As a general rule, algebra tends to favour closed and hybrid conditions, whereas analysis tends to favour open and hybrid conditions. Thus, in the more algebraic part of mathematics, one usually includes degenerate elements in a class (e.g. the empty set is a set; a line is a curve; a square or line segment is a rectangle; the zero morphism is a morphism; etc.), while in the more analytic parts of mathematics, one often excludes them (Hilbert spaces are strictly positive-definite; topologies are usually Hausdorff (or at least $T_0$); traces are usually faithful; etc.)

So what of the impact of nonstandard analysis? Tao writes

One of the features of nonstandard analysis, as opposed to its standard counterpart, is that it efficiently conceals almost all of the epsilons and deltas that are so prevalent in standard analysis, as discussed in my blog post linked below. As a consequence, analysis acquires a much more “algebraic” flavour when viewed through the nonstandard lens.

Consider for instance the concept of continuity for a function $f: [0,1] \to \mathbb{R}$ on the unit interval. The standard definition of continuity uses a bunch of epsilons and deltas:

$f$ is continuous iff for every $\epsilon \gt 0$ and $x$ in $[0,1]$ there exists $\delta \gt 0$ such that for all $y$ in $[0,1]$ with $|y - x| \lt \delta$ one has $|f(y)- f(x)| \lt \epsilon$.

The nonstandard definition, which is logically equivalent, is as follows:

$f$ is continuous iff for every $x$ in $[0, 1]$ and $y$ in $*[0, 1]$ with $y = x + o(1)$, one has $*f(y)= *f(x)+ o(1)$.

Here $*f: *[0, 1] \to *\mathbb{R}$ is the ultralimit extension of the original function $f: [0, 1] \to \mathbb{R}$ to the ultrapowers $*[0, 1]$ and $*\mathbb{R}$, and $o(1)$ denotes an infinitesimal, i.e. a nonstandard real whose magnitude is smaller than any standard $\epsilon \gt 0$. (See the blog post Ultrafilters, nonstandard analysis, and epsilon management for more discussion.) It is a good exercise to test one’s understanding of nonstandard analysis to verify that these two definitions are indeed equivalent.

There is an analogous nonstandard characterisation of uniform continuity:

$f$ is uniformly continuous iff for every $x$ in $*[0, 1]$ and $y$ in $*[0, 1]$ with $y = x + o(1)$, one has $*f(y)= *f(x) + o(1)$.

One can now quickly give a nonstandard proof of the classical fact that continuous functions on a compact interval such as $[0, 1]$ are automatically uniformly continuous. Indeed, if $x, y$ in $*[0, 1]$ are such that $y = x + o(1)$, then $x$ and $y$ have the same standard part $z = st(x) = st(y)$, which lies in $[0, 1]$. If $f$ is continuous, then $f(y) = f(z) + o(1)$ and $f(x) = f(z) + o(1)$, hence $f(y) - f(x) = o(1)$. (It is instructive to see how the nonstandard proof and the standard proof are ultimately just reformulations of each other, and in particular how both rely ultimately on the Bolzano-Weierstrass theorem. In the nonstandard world, Bolzano-Weierstrass is needed to demonstrate existence of the standard part.)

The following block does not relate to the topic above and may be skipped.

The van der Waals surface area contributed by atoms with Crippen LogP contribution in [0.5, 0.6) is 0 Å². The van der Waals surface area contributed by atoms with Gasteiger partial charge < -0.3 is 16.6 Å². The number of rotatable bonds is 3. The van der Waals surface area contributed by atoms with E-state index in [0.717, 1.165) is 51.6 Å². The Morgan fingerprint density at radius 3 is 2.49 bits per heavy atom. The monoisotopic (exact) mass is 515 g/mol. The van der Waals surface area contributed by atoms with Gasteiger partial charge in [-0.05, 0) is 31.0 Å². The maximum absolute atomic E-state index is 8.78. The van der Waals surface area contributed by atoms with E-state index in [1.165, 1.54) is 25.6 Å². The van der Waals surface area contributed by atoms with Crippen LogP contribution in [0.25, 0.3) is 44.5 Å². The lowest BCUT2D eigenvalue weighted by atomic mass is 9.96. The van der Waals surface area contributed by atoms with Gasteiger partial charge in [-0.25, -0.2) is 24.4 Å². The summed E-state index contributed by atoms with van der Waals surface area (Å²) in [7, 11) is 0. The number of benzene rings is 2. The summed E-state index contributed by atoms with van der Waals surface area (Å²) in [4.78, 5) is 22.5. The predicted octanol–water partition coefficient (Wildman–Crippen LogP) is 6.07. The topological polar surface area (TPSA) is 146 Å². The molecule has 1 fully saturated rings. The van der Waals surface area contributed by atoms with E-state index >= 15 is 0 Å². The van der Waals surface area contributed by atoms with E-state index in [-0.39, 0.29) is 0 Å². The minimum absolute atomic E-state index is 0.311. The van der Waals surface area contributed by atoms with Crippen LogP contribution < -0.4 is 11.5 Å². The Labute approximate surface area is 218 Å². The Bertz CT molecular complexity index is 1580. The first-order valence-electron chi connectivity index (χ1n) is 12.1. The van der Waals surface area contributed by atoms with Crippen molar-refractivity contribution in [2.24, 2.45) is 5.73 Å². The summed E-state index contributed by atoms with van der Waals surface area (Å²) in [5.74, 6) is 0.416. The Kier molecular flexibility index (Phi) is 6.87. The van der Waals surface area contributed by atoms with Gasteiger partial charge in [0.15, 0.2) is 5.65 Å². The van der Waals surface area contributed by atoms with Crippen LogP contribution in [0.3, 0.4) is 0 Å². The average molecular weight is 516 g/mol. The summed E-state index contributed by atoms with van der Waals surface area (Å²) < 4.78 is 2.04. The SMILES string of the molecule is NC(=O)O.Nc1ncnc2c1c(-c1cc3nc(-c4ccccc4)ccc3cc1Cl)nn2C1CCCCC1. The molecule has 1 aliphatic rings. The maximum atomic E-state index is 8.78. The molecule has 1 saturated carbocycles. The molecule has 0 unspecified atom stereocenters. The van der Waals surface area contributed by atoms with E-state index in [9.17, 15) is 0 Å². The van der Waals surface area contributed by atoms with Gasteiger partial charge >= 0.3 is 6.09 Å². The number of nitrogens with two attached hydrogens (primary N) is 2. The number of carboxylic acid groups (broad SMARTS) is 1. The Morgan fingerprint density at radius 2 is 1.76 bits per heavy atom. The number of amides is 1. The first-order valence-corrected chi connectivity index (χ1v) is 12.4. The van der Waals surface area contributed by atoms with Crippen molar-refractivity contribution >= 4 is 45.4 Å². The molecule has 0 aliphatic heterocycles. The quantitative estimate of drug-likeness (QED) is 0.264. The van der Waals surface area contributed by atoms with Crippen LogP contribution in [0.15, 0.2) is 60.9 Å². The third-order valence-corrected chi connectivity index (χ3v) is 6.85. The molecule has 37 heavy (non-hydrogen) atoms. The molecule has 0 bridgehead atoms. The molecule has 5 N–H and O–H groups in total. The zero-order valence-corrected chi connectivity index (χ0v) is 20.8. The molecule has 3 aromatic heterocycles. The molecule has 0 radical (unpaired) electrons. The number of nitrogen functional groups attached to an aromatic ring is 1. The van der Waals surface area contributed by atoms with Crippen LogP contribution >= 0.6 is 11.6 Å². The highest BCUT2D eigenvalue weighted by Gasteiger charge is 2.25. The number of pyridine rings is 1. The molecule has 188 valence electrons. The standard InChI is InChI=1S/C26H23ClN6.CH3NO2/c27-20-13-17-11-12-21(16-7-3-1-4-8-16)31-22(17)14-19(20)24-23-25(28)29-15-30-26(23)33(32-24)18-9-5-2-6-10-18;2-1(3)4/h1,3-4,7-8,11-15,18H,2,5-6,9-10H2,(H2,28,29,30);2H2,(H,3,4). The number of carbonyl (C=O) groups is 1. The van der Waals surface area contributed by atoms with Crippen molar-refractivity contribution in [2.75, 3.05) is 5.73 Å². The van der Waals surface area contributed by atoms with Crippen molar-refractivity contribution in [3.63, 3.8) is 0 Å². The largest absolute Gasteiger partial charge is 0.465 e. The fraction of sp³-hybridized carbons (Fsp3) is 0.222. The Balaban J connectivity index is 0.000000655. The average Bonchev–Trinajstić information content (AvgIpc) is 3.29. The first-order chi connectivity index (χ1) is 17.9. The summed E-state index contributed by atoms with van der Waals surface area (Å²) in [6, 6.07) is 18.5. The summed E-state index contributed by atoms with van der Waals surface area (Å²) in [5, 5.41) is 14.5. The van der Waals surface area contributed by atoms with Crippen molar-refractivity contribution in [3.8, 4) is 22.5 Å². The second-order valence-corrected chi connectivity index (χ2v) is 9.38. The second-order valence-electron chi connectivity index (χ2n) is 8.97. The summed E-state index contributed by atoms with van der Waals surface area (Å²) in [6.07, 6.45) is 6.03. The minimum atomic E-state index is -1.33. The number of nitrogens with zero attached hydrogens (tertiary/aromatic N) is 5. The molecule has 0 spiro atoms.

One can also use nonstandard analysis to phrase continuity (on compact domains, at least) in a very succinct algebraic fashion:

$f$ is continuous if and only if $*f$ commutes with the standard part function $st: x \mapsto st(x)$.

Note how the number of quantifiers required to define continuity has decreased all the way to zero. (Of course, they have all been hidden in the definition of the standard part function.) It is this elimination of quantifiers that allows the theory to be algebrised; as a zeroth approximation, one can view algebra as the mathematics of quantifier-free statements.

David Corfield:

If nonstandard analysis eliminates quantifiers, does this change the status of any conditions expressed using it (as you explained here) or are the quantifiers just hiding?

Terence Tao:

To some extent, yes; as discussed above, a hybrid condition such as continuity can become a closed condition once one gains the ability to quotient out the infinitesimals. (In part this is because having the notion of an infinitesimal is enough to change the “topology” that determines which conditions are closed and which are open.)

Nonstandard analysis shuffles around all the quantifiers, and so blurs distinctions such as that between existential and universal statements, or open and closed statements; almost everything becomes closed algebra as a consequence. For instance, the property of a set $E$ being closed in nonstandard analysis becomes the algebraic statement that $st(*E) \subset E$ (i.e. $st(x)$ in $E$ whenever $x$ in $*E$), or equivalently that $*E \subset E + o(1)$; conversely, the property of being open is the assertion that $st^{-1}(E) \subset *E$ (i.e. $x \in *E$ whenever $st(x) \in E$), or equivalently that $E + o(1) \subset *E$.

With the nonstandard perspective, the distinction is no longer between algebra and analysis, or between closed conditions and open conditions; it is between closed algebra without infinitesimals and closed algebra with infinitesimals.

See also Gowers’ post and the later part of a conversation with Colin McLarty. Blog by Peter Cameron.

Doubts about the two cultures idea, here.

Revised on December 23, 2017 02:57:03
by David Corfield